By Maria Wiering
Five young adults. Four work sites. One house. Two cars. Twelve months.
Each August, a group of college graduates begin Project SERVE, a Catholic Charities volunteer program for young adults. They commit to service, communal living and simplicity, living off a $264 per month stipend as they work with Catholic Charities programs.
Together, they wrestle with questions of injustice, suffering, human frailty, and personal prejudices.
They also celebrate successes, such as meaningfully connecting with a child with behavioral problems, helping an immigrant reduce a medical bill he can’t afford to pay, and moving a formerly homeless family into permanent housing.
“It’s been a really hard year for me,” said participant Marta Brohawn, 22, a graduate of Mount St. Mary’s University in Emmitsburg. She handles case work at Sarah’s House, a program in Fort Meade for people who are homeless in Anne Arundel County.
She regularly encounters people in “really hard circumstances,” she said, including mental illness and traumatic pasts. She’s had a role in connecting people with the right medication, a steady job and transitional housing.
Raised in Columbia, Md., Brohawn didn’t see much homelessness growing up, but her work with Catholic Charities opened her eyes, she said. Now she aspires to a career in social work.
“I definitely know this is what I want to do,” she said.
Project SERVE’s other participants also say the program has shaped the path their lives will take, even if they decide not to work in social services. Several began the program with good backgrounds for their volunteer work.
Matt Cheng, 22, volunteered at Our Daily Bread while a student at the University of Baltimore, and, through Project SERVE, is now its volunteer coordinator with a deep affection for the Baltimore hot-meal program’s clients.
Eric Seymour, 24, lived in Ecuador and speaks Spanish at Esperanza Center in Fells Point to help the immigrants it serves connect with health care and English classes.
Maria Williams, 27, holds a masters degree in counseling from Loyola University Maryland in Baltimore and works with fellow Project SERVE volunteer Arthur Krieger, 24, at St. Vincent’s Villa in Timonium, teaching children with behavioral problems.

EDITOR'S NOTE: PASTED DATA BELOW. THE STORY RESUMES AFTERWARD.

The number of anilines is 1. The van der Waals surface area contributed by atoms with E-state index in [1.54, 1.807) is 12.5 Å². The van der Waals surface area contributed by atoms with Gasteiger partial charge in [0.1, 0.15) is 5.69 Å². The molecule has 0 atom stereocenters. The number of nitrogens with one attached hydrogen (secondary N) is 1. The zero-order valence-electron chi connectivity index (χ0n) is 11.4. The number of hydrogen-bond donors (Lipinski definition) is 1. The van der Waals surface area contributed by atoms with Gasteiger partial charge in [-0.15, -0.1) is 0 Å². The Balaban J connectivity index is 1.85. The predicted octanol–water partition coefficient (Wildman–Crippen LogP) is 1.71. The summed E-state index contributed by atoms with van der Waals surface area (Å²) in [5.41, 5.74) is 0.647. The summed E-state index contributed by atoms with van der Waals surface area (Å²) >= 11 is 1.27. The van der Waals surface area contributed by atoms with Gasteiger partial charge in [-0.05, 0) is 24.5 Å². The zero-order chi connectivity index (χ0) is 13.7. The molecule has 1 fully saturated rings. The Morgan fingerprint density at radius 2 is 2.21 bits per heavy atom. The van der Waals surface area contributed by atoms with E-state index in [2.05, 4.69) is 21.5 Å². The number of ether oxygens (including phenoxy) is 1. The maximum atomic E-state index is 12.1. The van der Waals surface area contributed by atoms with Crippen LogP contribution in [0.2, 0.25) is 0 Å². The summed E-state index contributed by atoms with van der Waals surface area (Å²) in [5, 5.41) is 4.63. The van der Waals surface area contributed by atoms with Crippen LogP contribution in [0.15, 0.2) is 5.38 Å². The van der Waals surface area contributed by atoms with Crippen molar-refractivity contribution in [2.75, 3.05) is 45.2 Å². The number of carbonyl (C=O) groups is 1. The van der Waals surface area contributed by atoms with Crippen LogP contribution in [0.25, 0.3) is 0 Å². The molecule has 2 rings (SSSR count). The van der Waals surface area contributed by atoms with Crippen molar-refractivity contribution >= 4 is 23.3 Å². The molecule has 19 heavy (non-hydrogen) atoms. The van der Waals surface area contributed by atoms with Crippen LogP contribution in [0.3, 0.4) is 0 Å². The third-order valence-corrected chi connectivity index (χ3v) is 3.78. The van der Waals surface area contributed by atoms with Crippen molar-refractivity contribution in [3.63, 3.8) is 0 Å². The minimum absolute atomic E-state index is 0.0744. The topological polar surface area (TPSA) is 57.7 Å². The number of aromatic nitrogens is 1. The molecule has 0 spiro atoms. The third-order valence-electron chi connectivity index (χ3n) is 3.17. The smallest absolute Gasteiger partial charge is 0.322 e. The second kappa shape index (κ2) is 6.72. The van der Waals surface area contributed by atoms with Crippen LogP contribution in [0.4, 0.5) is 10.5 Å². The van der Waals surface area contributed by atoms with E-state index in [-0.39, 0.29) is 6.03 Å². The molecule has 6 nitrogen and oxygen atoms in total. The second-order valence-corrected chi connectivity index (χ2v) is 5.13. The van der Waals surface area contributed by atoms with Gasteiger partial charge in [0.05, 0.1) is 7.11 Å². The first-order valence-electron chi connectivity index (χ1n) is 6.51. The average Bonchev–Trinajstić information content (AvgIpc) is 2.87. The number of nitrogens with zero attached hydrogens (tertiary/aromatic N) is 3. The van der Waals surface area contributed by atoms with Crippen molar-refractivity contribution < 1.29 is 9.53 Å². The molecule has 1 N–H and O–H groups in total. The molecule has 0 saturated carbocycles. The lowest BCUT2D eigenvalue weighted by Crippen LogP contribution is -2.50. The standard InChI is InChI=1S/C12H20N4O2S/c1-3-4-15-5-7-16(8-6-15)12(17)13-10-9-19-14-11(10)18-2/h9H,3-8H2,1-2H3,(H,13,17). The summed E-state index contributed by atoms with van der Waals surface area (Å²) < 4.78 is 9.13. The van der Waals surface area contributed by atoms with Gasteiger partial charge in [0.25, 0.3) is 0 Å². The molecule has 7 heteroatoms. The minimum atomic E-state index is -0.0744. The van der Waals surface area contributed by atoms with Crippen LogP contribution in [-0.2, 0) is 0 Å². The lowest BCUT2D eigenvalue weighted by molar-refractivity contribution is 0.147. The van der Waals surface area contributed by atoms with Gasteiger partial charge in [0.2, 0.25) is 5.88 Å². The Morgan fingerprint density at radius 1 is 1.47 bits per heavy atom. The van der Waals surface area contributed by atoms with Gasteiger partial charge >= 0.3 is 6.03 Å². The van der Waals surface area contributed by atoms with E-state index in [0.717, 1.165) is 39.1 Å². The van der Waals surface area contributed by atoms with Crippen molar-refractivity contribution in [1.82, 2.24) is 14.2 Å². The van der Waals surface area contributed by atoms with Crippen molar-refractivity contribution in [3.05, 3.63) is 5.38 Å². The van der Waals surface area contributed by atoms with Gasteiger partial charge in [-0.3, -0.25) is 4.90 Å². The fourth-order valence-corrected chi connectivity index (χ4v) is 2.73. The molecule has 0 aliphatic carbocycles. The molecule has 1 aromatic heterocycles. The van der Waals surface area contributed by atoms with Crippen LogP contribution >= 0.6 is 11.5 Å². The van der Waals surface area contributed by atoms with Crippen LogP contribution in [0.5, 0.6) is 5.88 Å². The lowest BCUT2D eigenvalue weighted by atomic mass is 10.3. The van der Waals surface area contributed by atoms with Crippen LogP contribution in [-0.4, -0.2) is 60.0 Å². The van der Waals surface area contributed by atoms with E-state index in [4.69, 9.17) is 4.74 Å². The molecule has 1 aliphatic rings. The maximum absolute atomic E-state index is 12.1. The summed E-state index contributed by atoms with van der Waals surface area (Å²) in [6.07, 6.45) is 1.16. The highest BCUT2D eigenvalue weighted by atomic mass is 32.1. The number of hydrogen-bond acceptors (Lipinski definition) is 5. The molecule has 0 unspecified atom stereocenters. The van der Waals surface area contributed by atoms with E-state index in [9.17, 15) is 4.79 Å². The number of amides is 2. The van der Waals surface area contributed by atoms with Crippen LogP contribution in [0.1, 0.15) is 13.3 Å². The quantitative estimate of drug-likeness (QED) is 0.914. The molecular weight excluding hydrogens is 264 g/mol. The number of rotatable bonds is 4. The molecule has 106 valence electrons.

Every day of their work is rewarding, even when stressful, said Williams, a parishioner of Our Lady of Peace at Fort Meade. She is now interested in clinical psychology to focus on diagnostics and testing.
Krieger hopes to continue to work with youth in treatment after his group’s commitment to Project SERVE ends in July, even while pursuing graduate studies in philosophy. He said his experience “deepened his faith in humanity.”
In its 16th year, Project SERVE – an acronym for Service and Education through Residential Volunteer Experience – is part of the Catholic Volunteer Network and modeled after the Jesuit Volunteer Corps. It is also affiliated with AmeriCorps.
Applicants must be age 21 to 30; a college graduate; a U.S. citizen, U.S. national or lawful permanent resident; pass a background check and commit to a year of service.
They also need to be open to intentional community, sustainability and simplicity and engaging in social justice – and a sense of humor, said Allison Stone, who oversees the program at Catholic Charities.
Participants’ energy and enthusiasm is a boost for both Catholic Charities’ staff and clients, she said.
Participants share a community dinner weekly and attend three retreats. They also spend much of their free time together.
This group, Seymour said, quickly became friends. They continue to learn from one another and support each other.
Sharing a homemade meal around their dining room table in the Baltimore their Midtown rowhouse, they bantered easily, but also complimented each other’s strengths and contributions.
“You learn and grow so much,” Browhan said, “even more than I could ever know.”